Volume 8, No. 1 • Spring 1993

FiO2 Monitor Still Has Important Role

J.C. Otteni, M.D.

To the Editor

I am pleased to offer the following answers to Dr. Link’s stimulating educational questions, published in APSF Newsletter, Summer 1992, page 19, concerning the benefit of the 02 analyser in patients monitored with a pulse oximeter.

The so-called 02/N20 ‘safety mixers’ do not provide the patient “under all conditions’ with a gas mixture containing at least 21% 02. Their only benefits are to protect against errors in flow control settings and to act as a N2O cut-off device in case of failure of 02-supply to the machine. However, (1) a mixer does not protect against faulty interconnections, crossed pipelines, pollution of the 02 pipeline with N20 or medical air, (2) it can itself be defective and allow the development of either a hypoxic (hypoxia!) or a hyperoxic (awareness!!) gas mixture, (3) the 02 bypass linked with the mixer can be defective and allow a preferential 02 leak, i.e. the build up of a hypoxic mixture, and (4) it cannot prevent the development of a hypoxic mixture downstream in the anaesthesia breathing system, especially in case of low flow anaesthesia (consumption of 02 and/or accumulation of other gases).

The 02 analyser is essential for a swift and accurate interpretation of a hypoxic event detected by the pulse oximeter. There is indeed a long delay between the onset of a problem, such as a failure of 02 supply to the machine, and its recognition by the pulse oximeter (1) delay required for washing out the anaesthesia breathing system and the FRC (time constant), delay of lung-to-finger circulation time and the monitor response time. Therefore it may be nearly eight minutes before the pulse oximeter reading falls. Owing to the exponential type of the oxyhaemoglobin dissociation curve, the pulse oximeter provides no warning until the PaO2 has fallen below 90 mmHg. At this time the hypoxic event is already in progress and every anaesthetist would be happy to be informed without delay by the 02 analyser whether the cause is located in the anesthetic machine or in the patient. If the cause of the hypoxic event is the administration of a hypoxic gas mixture (hypoxic meaning in some cases an insufficient 02 concentration for a given patient), the 02 analyser will detect it a long time before the pulse oximeter. This is of major importance, as in the case Of 02 supply failure to the machine, an additional delay (to the still ‘lost’ eight minutes) is also required until enough 02 reaches again the alveoli… the brain and the finger tip!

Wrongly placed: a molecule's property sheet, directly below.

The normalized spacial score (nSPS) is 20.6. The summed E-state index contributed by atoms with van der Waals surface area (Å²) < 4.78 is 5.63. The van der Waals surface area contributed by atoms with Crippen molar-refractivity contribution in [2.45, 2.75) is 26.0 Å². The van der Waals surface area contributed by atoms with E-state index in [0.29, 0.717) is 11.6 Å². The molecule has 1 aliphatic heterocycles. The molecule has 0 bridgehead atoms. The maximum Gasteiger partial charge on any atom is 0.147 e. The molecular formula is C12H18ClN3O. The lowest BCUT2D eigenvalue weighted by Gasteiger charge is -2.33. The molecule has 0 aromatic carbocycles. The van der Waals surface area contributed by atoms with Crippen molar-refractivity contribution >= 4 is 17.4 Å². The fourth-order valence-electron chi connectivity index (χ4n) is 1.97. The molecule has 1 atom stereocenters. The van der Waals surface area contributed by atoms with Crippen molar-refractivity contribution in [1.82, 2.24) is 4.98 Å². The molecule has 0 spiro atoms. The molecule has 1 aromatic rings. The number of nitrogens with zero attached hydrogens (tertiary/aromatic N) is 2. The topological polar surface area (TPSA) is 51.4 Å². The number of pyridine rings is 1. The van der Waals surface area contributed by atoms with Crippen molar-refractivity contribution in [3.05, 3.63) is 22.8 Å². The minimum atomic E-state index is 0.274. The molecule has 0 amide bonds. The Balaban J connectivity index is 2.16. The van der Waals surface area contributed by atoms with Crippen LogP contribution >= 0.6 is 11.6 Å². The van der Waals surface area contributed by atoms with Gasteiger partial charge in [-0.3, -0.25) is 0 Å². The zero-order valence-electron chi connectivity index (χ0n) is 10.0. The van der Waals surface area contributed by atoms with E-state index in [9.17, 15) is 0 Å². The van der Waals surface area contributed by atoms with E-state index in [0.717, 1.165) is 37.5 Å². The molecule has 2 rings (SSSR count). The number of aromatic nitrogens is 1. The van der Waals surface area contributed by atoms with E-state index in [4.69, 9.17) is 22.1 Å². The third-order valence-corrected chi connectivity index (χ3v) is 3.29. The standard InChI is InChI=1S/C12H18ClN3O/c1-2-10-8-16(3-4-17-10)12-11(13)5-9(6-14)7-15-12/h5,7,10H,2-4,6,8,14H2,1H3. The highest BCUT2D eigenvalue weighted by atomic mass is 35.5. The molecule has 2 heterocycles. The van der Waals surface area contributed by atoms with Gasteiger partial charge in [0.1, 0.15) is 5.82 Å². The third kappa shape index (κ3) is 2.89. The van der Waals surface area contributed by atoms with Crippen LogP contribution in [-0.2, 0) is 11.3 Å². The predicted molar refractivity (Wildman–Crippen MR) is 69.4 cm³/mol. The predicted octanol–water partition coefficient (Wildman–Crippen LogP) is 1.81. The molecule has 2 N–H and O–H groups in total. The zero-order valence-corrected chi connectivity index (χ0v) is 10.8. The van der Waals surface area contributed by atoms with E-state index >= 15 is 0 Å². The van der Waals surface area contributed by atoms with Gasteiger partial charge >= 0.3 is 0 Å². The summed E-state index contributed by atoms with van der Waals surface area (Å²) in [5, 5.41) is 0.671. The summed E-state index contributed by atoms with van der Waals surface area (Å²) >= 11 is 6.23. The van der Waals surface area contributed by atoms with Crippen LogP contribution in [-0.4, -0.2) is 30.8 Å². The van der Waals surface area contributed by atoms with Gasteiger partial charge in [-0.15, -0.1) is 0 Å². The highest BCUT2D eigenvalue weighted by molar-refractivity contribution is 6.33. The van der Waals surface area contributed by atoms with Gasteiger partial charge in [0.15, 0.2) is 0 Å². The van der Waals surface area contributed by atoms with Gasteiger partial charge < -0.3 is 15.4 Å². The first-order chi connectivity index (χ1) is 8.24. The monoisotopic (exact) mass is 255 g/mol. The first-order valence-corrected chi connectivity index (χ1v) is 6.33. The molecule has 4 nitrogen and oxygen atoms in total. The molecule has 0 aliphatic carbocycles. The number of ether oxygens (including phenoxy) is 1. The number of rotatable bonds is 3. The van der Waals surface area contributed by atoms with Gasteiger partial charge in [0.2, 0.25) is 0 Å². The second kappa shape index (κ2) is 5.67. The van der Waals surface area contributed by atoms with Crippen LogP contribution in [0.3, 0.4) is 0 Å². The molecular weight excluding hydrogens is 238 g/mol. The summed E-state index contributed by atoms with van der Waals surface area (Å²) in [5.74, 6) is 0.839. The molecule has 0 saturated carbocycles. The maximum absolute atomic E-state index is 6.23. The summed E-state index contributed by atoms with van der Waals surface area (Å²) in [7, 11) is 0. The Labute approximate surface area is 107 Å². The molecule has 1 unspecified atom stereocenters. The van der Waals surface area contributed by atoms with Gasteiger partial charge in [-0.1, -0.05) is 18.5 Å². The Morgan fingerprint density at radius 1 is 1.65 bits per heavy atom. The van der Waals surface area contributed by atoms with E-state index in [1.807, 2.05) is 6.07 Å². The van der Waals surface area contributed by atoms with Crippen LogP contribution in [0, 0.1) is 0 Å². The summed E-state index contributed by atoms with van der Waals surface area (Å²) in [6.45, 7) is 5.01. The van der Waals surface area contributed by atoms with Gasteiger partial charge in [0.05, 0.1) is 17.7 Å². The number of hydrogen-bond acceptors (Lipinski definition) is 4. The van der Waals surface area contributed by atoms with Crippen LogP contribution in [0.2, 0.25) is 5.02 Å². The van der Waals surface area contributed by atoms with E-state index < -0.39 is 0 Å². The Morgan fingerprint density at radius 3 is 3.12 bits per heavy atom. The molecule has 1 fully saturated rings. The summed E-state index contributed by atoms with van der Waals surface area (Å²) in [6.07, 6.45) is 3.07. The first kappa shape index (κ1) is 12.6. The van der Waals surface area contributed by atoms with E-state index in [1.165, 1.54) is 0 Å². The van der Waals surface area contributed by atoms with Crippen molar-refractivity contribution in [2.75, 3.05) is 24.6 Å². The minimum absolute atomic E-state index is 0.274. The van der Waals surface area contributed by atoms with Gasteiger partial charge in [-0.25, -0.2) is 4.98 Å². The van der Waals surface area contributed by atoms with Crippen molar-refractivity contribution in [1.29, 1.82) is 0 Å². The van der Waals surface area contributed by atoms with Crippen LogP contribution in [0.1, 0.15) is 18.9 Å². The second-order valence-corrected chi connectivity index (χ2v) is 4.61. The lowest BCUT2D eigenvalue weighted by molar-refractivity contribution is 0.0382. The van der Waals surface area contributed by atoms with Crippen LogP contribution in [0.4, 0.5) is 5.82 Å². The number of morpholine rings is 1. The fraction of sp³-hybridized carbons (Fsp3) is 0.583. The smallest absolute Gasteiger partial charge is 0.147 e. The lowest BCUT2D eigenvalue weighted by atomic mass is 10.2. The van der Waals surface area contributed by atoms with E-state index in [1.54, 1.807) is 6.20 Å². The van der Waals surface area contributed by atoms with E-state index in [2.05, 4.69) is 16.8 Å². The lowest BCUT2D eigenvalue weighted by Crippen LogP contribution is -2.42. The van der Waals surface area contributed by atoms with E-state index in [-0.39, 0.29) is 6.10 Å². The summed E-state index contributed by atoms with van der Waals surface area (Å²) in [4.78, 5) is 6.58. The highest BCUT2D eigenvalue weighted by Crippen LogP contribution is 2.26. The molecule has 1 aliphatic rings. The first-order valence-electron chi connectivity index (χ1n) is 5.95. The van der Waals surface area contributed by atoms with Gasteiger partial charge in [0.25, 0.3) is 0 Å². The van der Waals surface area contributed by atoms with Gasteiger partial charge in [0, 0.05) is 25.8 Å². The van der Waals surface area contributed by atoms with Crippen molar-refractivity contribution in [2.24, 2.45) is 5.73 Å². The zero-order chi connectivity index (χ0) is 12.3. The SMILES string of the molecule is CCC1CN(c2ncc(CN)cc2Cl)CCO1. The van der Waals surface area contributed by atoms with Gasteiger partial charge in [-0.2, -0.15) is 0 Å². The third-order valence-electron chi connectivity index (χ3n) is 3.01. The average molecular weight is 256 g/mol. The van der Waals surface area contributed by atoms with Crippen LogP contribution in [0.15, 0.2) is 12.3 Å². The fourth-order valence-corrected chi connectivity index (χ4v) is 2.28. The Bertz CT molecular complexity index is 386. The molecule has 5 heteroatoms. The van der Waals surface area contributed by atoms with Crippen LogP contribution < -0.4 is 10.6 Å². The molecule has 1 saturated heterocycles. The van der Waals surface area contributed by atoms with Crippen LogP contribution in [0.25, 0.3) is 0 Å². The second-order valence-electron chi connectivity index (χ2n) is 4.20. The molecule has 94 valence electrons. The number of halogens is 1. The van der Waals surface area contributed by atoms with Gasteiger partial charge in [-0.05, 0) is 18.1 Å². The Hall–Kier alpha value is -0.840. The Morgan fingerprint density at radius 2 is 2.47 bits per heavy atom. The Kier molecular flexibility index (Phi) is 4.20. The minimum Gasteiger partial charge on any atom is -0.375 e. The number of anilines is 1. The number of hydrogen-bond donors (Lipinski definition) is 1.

When the 02 sensor is located in the expiratory tubing of the circle system, the analyser provides (with an additional short delay !) the same information as when located in the inspiratory tubing. Incidentally it could also act as a disconnection monitor. However in this position it is maximally exposed to water vapor with its negative effects on the sensor. Moreover 02 analysers with slow response time (> 10 s) such as polarographic or galvanic (fuel cell) techniques, monitor only a trend, which is appropriate to the inspiratory tubing location where the concentration of gases remains relatively constant. When located in the expiratory tubing, where the concentration of gases changes continuously, these devices cannot provide accurate information on the N20 washout at the end of anaesthesia. Such information is only obtained with short response time (< I s) analysers, such as paramagnetic or mass spectrometric methods. However, for these devices the optimal location is the patient limb of the Y-connection piece and not the expiratory tubing.

It can be concluded that (1) the pulse monitor is an unsurpassed monitoring tool for 02 transport to and within the patient, (2) the 02 analyser is its essential acolyte, as it increases by at least 50% the informative power of the former and eventually the patients safety, (3) one of the most noble goals of an anesthesiologist is to provide his patient with 02. The 02 analyser is the only instrument able to recognize oxygen and to measure its concentration; therefore, it is an essential device.

J.C. Otteni, M.D., FRCAnaes

Hopitaux Universitaires de Strasbourg France


  1. Sykes MK, Vickers MD, Hull CJ. Principles of measurement and monitoring in anaesthesia and intensive care 3rd Ed., London: Blackwell Scientific Publications Ed., 1991, 294-295.